So you’re in the run up to an exam. But how can you give yourself the best possible chance at acing it? In this article, we’ll take a look at some practical advice you can follow that will help make the experience less stressful and more successful.
The couple of weeks before the exam are easily the most important part. The preparation you do in this period will help you stay on top of your revision, and the extra practice time can really help boost your memory and thus your exam results. But what’s the best way to prepare?
1). Find a tutor.
No matter what exam you’re preparing for, help from an experienced professional can help you plan your preparation and get the most out of your time. You can use tutoring sessions to revise topics you need some extra help with, to get feedback on past papers you complete, and to fill any vital gaps in your knowledge. Help from the right tutor can improve your confidence, exam skills and time management. Tutoring can also be a great way to figure out a revision strategy if you’re just not sure where to start.
2). Use past papers.
Past papers are readily available online along with their mark schemes. They give you a taster of the sort of exam questions you might face, and can help you practice your exam technique while you revise. You can try timing yourself completing past papers, so you know you won’t run out of time when in your exam. If you do have a tutor, getting a professional to mark your exam paper will give you a good idea of what an examiner might be thinking when they see your exam answers. Many of the tutors at We Make Academics have worked as professional examiners for AQA, Edexcel and OCR and so have a unique and up-to-date insight as to exactly what markers are looking for.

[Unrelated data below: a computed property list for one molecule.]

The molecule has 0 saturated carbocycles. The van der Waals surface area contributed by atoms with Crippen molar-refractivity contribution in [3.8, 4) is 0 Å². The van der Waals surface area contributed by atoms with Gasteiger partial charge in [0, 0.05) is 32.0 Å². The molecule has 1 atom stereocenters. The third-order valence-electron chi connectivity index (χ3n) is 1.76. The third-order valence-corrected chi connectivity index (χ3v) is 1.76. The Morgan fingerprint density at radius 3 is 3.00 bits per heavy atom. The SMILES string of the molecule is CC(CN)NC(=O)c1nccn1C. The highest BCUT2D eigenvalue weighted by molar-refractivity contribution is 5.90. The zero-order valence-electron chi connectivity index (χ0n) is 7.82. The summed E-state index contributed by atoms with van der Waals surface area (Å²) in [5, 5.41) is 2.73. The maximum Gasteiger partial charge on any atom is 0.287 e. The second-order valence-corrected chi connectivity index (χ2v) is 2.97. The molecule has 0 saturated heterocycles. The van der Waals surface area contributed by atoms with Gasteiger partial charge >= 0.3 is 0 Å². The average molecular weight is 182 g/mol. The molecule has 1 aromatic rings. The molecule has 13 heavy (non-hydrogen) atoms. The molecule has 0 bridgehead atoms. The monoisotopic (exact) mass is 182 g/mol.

3). Make revision cards.
Making your own revision resources is a great way to memorise the material you’re struggling with. Revision cards should have the key points or equations on them, and you can use them to revise anywhere once you’ve made them. If you’re struggling to remember them, why not try making post-it-note revision cards and sticking them around your house so you’ll see them regularly – bathroom mirrors, bedroom doors and fridges are all great places to revise!
Right before the exam:
The time right before your exam can have a big impact on how you feel. You want to try and keep your day as stress free as possible so you can relax and focus. With that in mind, here’s a check-list of things to consider…
1). Pack your bag the night before.
The night before the exam, make sure you’re prepared for the following day by packing everything you’ll need in the exam hall. Make sure you pack all your equipment, including a water bottle, your pencil case, pencils, pens, ruler and mathematical equipment (if you need it). If you need a calculator for the exam paper, check that it works before you pack it!
2). Check the venue and time.
Check (and then double check) the exam time and place! If you don’t, you risk spending the time before your exam running around trying to find it! When you get to the exam, check your seat number as soon as possible so you know exactly where to go. Remember, if you’re struggling to find where you’re supposed to be, ask! There’ll be examiners or teachers around, and even if they can’t tell you where you’re supposed to be they will be able to help you find out who to ask.